stDiagnosticCode.eDiagnosticCodeType := E_DIAGNOSTICCODETYPE.ProfileSpecific;
nCode := BYTE_TO_WORD(anDiagnosticCodeBuffer[4]);
nCode := SHL(nCode, 8);
nCodeLow := BYTE_TO_WORD(anDiagnosticCodeBuffer[3]);
nCode := nCode OR nCodeLow;
stDiagnosticCode.nCode := WORD_TO_UINT(nCode);

Now that we have a finished implementation we can run our tests! Running our unit tests from part 3 will give us the following results:

Diagnostic message diagnostic code parser test success

All four of our tests passed! Now to be honest when I wrote this guide I actually wrote the implementing code in several steps. First I managed to have one or two of the tests passing, then by rewriting and refactoring the code I made all four tests pass. This is the usual workflow. There are rare occasions when the code works the first time and all tests pass at the first try. But that’s the whole point of test driven development! With the unit tests I can run the tests anytime I want. I’ll write and compile my code until the tests eventually pass! I usually make sure to write the code in such a way that the tests pass, and once that is done I’ll refactor the code so it looks nice as well (and of course re-running the tests so I always can be sure that the code still works!).

FB_DiagnosticMessageFlagsParser Link to heading

The flags looks like this:

Bit Description
Bit 0-3 0: Info message, 1: Warning message, 2: Error message, 3-15: Reserved for future use
Bit 4 Time stamp is a local time stamp
Bit 5-7 Reserved for future use
Bit 8-15 Number of parameters in this diagnosis message

Our function block receives two bytes and should output a data structure of type ST_Flags, which includes the three data fields eDiagnosisType, eTimeStampType and nNumberOfParametersInDiagnosisMessage.

Diagnostic message flags parser

A reminder from part 2 of this series of how the function block header for this FB looks like:

FUNCTION_BLOCK FB_DiagnosticMessageFlagsParser
    anFlagsBuffer : ARRAY[1..2] OF BYTE;
    stFlags : ST_FLAGS;

In these two bytes we have the three parameters Diagnosis type, Timestamp type and Number of parameters stored. Writing the implementing code (function block body) I ended up with:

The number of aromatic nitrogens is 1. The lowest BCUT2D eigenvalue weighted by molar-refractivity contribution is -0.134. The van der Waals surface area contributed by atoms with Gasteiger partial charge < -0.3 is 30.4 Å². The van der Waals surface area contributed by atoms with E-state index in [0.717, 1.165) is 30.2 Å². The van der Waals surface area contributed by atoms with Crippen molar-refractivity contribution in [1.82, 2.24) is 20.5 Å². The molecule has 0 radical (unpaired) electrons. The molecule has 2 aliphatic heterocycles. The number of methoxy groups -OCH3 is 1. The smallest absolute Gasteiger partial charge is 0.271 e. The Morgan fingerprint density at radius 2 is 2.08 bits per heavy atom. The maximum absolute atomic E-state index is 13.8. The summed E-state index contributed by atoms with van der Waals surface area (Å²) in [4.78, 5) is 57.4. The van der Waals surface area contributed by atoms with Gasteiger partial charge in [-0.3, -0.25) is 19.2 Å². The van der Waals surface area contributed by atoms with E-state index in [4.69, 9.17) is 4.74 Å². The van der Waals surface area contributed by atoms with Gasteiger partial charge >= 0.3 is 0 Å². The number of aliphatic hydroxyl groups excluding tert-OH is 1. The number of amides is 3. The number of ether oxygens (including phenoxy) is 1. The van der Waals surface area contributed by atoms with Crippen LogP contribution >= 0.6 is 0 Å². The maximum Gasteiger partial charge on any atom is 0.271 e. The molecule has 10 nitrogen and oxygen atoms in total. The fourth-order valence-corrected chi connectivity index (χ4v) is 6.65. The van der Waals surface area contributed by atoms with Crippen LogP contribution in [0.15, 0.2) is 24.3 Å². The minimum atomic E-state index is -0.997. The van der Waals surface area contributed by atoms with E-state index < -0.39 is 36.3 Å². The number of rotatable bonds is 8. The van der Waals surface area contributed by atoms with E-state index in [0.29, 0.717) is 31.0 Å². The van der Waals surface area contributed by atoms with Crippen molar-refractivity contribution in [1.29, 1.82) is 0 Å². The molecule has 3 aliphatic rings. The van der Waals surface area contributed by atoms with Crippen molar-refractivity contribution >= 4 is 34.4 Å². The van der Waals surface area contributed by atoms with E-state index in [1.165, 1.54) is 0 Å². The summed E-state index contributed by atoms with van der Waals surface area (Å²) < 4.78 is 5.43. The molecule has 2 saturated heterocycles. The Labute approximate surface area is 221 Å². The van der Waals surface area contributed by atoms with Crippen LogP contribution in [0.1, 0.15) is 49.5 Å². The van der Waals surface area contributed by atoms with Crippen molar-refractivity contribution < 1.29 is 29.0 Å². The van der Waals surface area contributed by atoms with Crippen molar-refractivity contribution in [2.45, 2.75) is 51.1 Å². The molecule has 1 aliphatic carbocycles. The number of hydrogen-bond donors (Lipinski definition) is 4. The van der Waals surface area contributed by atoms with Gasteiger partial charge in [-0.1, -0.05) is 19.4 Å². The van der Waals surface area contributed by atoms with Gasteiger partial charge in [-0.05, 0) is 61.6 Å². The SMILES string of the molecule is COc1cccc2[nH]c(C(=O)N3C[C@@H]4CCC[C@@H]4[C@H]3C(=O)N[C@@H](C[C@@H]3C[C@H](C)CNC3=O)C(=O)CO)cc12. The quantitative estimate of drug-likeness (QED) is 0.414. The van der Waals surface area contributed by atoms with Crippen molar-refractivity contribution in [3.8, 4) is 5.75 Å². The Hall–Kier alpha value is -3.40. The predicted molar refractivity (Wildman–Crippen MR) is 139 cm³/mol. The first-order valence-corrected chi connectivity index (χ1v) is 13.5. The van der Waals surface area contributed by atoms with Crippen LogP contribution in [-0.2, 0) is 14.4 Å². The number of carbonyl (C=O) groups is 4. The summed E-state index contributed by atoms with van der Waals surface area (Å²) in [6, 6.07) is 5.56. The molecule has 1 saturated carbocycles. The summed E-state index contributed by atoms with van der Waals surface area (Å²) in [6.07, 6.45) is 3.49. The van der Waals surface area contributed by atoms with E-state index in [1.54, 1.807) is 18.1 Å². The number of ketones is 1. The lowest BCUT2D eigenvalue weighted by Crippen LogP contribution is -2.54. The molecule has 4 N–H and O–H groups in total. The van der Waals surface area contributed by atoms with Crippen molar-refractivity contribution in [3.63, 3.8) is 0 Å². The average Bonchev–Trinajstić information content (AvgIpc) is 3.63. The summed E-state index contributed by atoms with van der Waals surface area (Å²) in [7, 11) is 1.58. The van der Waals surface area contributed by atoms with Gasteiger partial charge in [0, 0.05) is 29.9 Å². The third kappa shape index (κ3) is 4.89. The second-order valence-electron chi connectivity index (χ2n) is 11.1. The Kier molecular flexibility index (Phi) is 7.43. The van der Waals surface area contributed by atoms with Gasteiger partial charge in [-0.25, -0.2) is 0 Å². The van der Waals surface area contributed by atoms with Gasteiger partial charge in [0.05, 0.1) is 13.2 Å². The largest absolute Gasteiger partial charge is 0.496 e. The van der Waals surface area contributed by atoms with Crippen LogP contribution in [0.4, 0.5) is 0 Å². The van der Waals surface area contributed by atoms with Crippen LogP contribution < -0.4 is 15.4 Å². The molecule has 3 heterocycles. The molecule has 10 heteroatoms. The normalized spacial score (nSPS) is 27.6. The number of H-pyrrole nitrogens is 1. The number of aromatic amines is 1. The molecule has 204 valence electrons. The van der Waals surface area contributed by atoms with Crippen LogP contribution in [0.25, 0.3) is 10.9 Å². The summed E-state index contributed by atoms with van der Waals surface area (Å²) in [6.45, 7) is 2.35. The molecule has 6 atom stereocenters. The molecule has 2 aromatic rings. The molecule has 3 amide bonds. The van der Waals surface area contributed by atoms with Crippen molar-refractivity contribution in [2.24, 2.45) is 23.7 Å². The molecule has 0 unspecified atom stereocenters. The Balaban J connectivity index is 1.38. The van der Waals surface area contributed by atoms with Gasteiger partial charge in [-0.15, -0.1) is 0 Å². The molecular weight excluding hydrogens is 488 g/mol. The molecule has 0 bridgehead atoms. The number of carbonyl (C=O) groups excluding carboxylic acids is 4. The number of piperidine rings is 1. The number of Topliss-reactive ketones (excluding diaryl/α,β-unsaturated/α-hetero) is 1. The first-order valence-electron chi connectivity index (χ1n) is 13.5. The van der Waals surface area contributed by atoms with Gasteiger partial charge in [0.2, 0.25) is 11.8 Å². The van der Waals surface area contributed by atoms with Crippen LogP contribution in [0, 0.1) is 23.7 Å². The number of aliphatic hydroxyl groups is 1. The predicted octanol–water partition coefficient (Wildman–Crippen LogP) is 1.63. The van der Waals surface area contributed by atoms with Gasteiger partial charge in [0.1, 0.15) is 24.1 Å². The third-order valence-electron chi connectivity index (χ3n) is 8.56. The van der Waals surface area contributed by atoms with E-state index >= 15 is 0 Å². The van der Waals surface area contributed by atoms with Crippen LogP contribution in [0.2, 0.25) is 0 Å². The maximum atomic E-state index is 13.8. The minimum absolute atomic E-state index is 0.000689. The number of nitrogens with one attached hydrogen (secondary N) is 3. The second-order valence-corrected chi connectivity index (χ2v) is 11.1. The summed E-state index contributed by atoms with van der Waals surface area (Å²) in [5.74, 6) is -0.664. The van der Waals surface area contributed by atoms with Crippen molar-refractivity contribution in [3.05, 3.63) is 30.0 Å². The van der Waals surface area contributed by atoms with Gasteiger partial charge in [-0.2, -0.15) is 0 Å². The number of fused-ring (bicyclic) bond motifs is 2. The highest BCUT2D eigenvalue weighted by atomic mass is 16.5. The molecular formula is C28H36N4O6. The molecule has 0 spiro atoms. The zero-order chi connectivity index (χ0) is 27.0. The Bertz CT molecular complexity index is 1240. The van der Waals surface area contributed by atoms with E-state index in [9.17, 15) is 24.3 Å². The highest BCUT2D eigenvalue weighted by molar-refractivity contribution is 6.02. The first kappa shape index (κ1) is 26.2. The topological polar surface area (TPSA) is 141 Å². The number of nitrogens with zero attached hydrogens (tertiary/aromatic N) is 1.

nFlags.0 := anFlagsBuffer[1].0;
nFlags.1 := anFlagsBuffer[1].1;
nFlags.2 := anFlagsBuffer[1].2;
nFlags.3 := anFlagsBuffer[1].3;
IF nFlags >= 10#0 AND nFlags <= 10#2 THEN
    stFlags.eDiagnostisType := nFlags;
    stFlags.eDiagnostisType := E_DIAGNOSISTYPE.Unspecified;
IF anFlagsBuffer[1].4 THEN
    stFlags.eTimeStampType := E_TIMESTAMPTYPE.Local;
    stFlags.eTimeStampType := E_TIMESTAMPTYPE.Global;
stFlags.nNumberOfParametersInDiagnosisMessage := BYTE_TO_USINT(anFlagsBuffer[2]);

Diagnosis type Link to heading

The diagnosis types are the four first bits of the first byte. We need to create a temporary variable where we can store our intermediate result. We’ll call this variable nFlags and the datatype is BYTE. I store the first four bits from the first byte in this temporary variable. Next I’ll check that the value provided by these four bits are within the range of the E_DIAGNOSISTYPE-enumeration. If it is so, I just map the received value to the enumerated value. If not, I set the value to Unspecified.

Timestamp type Link to heading

If the fifth bit of the first byte is high, the timestamp is local, otherwise it’s global.

Number of parameters in diagnosis message Link to heading

This is the whole second byte to be parsed, so we just convert the byte to an USINT.

With a finished implementation we can run our tests, and the result is:

Result flags parser

Success! I’d again like to point out that normally I do a quick implementation of parts of the expected functionality so that only parts of the tests succeed before moving on until all tests eventually succeed.

That’s it for this part. Next week we will finish the implementation of the last function blocks for parsing of IO-Link events.